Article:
Research Summary

Dealing with artemisinin-resistant malaria

One of the most important public heath challenges of our time is the emergence and spread of malaria resistant to artemisinin, our best anti-malarial drug. If it further spreads to Africa it could have devastating consequences.

In order to deal with the challenge of artemisinin resistance, I am interested in evolutionary processes that lead to anti-malarial resistance, the molecular mechanism of artemisinin resistance, and target identification of novel anti-malarial compounds to facilitate discovery of drugs that could replace artemisinin.

Resistance to anti-malarial drugs has often emerged in South-East Asia but the reasons for this are not understood. We recently analysed thousands of Plasmodium falciparum genomes and discovered that South-East Asian strains of P. falciparum have a higher propensity for amino acid changing (non-synonymous) mutations compared to those from Africa (Figure 1), which might be related to their higher propensity to develop drug resistance.

Artemisinin resistance is now known to be associated with more than 20 mutations in a P. falciparum protein Kelch13. We recently mapped these mutations to understand the structural effects of these mutations on this protein (Figure 2).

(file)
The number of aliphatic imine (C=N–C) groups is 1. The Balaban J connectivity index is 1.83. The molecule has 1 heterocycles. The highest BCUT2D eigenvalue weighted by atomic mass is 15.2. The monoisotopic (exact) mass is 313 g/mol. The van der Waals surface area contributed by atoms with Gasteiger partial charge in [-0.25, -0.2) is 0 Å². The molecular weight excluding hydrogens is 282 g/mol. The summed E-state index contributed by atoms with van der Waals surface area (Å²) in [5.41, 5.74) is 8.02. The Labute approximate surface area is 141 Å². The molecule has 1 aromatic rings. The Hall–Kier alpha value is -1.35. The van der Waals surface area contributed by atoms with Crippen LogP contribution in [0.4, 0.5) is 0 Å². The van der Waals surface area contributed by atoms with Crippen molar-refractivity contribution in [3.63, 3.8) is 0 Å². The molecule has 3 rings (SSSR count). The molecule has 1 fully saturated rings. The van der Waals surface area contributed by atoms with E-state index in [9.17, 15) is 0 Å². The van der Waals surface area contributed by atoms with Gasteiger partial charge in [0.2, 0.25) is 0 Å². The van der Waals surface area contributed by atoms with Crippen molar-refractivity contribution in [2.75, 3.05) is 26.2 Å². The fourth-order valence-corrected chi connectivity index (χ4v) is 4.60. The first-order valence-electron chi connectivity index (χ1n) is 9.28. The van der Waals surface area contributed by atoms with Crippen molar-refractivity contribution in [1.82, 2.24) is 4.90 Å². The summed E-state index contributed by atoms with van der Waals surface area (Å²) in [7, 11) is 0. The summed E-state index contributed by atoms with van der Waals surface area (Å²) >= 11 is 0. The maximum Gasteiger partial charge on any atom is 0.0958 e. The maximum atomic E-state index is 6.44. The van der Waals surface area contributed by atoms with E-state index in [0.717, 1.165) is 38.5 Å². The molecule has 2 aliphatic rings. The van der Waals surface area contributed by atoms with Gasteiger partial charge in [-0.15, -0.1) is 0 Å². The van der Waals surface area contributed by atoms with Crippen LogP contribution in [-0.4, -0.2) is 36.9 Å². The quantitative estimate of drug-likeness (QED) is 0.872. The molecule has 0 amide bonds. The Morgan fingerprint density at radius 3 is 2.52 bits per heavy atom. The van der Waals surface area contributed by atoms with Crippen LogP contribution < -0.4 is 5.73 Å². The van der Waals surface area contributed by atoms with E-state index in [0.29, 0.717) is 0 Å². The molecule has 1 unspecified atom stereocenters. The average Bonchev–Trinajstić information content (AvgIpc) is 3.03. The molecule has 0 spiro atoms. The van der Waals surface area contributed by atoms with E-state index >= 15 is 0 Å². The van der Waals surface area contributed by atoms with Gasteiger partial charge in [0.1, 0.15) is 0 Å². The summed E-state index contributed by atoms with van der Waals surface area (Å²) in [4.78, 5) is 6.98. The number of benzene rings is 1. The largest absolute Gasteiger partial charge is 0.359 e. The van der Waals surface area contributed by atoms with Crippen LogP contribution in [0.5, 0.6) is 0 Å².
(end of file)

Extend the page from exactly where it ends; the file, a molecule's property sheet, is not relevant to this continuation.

We are utilizing laboratory evolution and whole genome sequencing to identify the targets of many anti-malarial compounds (Figure 3) from the open source Malaria Box (https://www.mmv.org/research-development/open-access-malaria-box). Target identification is a crucial step in the development of new anti-malarial drugs.

 

Figure 1. Higher ratio of non-synonymous to synonymous polymorphism in P. falciparum samples from South-East Asia compared to Africa.  Full article available at https://f1000research.com/articles/5-1964/v1

Figure 2. Resistant mutations in the propeller domain of Kelch13 protein of P. falciparum. Full article available at https://dx.doi.org/10.1007/s10969-016-9205-1

Figure 3. Target identification of anti-malarial compounds using laboratory evolution and whole-genome sequencing.